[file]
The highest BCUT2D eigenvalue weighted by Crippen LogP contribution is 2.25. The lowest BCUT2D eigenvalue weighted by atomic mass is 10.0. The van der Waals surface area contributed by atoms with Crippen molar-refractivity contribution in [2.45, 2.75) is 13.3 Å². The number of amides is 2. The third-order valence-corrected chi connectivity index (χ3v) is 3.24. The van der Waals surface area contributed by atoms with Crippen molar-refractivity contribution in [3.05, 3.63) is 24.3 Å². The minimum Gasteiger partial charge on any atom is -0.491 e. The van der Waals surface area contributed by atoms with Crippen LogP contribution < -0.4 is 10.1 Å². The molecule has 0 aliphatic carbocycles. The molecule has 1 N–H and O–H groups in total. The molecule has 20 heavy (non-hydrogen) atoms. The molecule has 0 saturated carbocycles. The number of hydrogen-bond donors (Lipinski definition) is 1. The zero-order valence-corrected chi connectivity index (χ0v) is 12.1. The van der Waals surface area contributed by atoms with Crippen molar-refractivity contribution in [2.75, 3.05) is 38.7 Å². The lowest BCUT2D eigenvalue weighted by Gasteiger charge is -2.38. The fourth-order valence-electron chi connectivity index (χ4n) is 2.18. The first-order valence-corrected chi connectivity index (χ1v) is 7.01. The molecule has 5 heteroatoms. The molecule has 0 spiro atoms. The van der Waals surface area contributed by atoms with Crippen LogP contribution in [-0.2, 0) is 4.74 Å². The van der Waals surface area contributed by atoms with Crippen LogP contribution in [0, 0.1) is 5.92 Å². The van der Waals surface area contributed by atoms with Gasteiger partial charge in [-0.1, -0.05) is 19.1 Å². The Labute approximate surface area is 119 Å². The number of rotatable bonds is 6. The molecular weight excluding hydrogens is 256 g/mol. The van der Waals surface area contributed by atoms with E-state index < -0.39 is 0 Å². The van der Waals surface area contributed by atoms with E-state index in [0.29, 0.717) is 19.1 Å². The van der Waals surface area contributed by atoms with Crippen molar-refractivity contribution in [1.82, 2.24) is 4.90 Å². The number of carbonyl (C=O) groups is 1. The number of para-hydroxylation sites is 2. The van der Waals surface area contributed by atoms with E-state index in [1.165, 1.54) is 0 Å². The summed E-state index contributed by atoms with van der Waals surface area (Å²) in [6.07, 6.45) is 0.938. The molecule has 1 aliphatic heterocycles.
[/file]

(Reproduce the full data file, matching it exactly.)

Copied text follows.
The highest BCUT2D eigenvalue weighted by Crippen LogP contribution is 2.25. The lowest BCUT2D eigenvalue weighted by atomic mass is 10.0. The van der Waals surface area contributed by atoms with Crippen molar-refractivity contribution in [2.45, 2.75) is 13.3 Å². The number of amides is 2. The third-order valence-corrected chi connectivity index (χ3v) is 3.24. The van der Waals surface area contributed by atoms with Crippen molar-refractivity contribution in [3.05, 3.63) is 24.3 Å². The minimum Gasteiger partial charge on any atom is -0.491 e. The van der Waals surface area contributed by atoms with Crippen LogP contribution < -0.4 is 10.1 Å². The molecule has 0 aliphatic carbocycles. The molecule has 1 N–H and O–H groups in total. The molecule has 20 heavy (non-hydrogen) atoms. The molecule has 0 saturated carbocycles. The number of hydrogen-bond donors (Lipinski definition) is 1. The zero-order valence-corrected chi connectivity index (χ0v) is 12.1. The van der Waals surface area contributed by atoms with Crippen molar-refractivity contribution in [2.75, 3.05) is 38.7 Å². The lowest BCUT2D eigenvalue weighted by Gasteiger charge is -2.38. The fourth-order valence-electron chi connectivity index (χ4n) is 2.18. The first-order valence-corrected chi connectivity index (χ1v) is 7.01. The molecule has 5 heteroatoms. The molecule has 0 spiro atoms. The van der Waals surface area contributed by atoms with Crippen LogP contribution in [-0.2, 0) is 4.74 Å². The van der Waals surface area contributed by atoms with Crippen LogP contribution in [0, 0.1) is 5.92 Å². The van der Waals surface area contributed by atoms with Gasteiger partial charge in [-0.1, -0.05) is 19.1 Å². The Labute approximate surface area is 119 Å². The number of rotatable bonds is 6. The molecular weight excluding hydrogens is 256 g/mol. The van der Waals surface area contributed by atoms with E-state index < -0.39 is 0 Å². The van der Waals surface area contributed by atoms with E-state index in [0.29, 0.717) is 19.1 Å². The van der Waals surface area contributed by atoms with Crippen molar-refractivity contribution in [1.82, 2.24) is 4.90 Å². The number of carbonyl (C=O) groups is 1. The number of para-hydroxylation sites is 2. The van der Waals surface area contributed by atoms with E-state index in [1.165, 1.54) is 0 Å². The summed E-state index contributed by atoms with van der Waals surface area (Å²) in [6.07, 6.45) is 0.938. The molecule has 1 aliphatic heterocycles.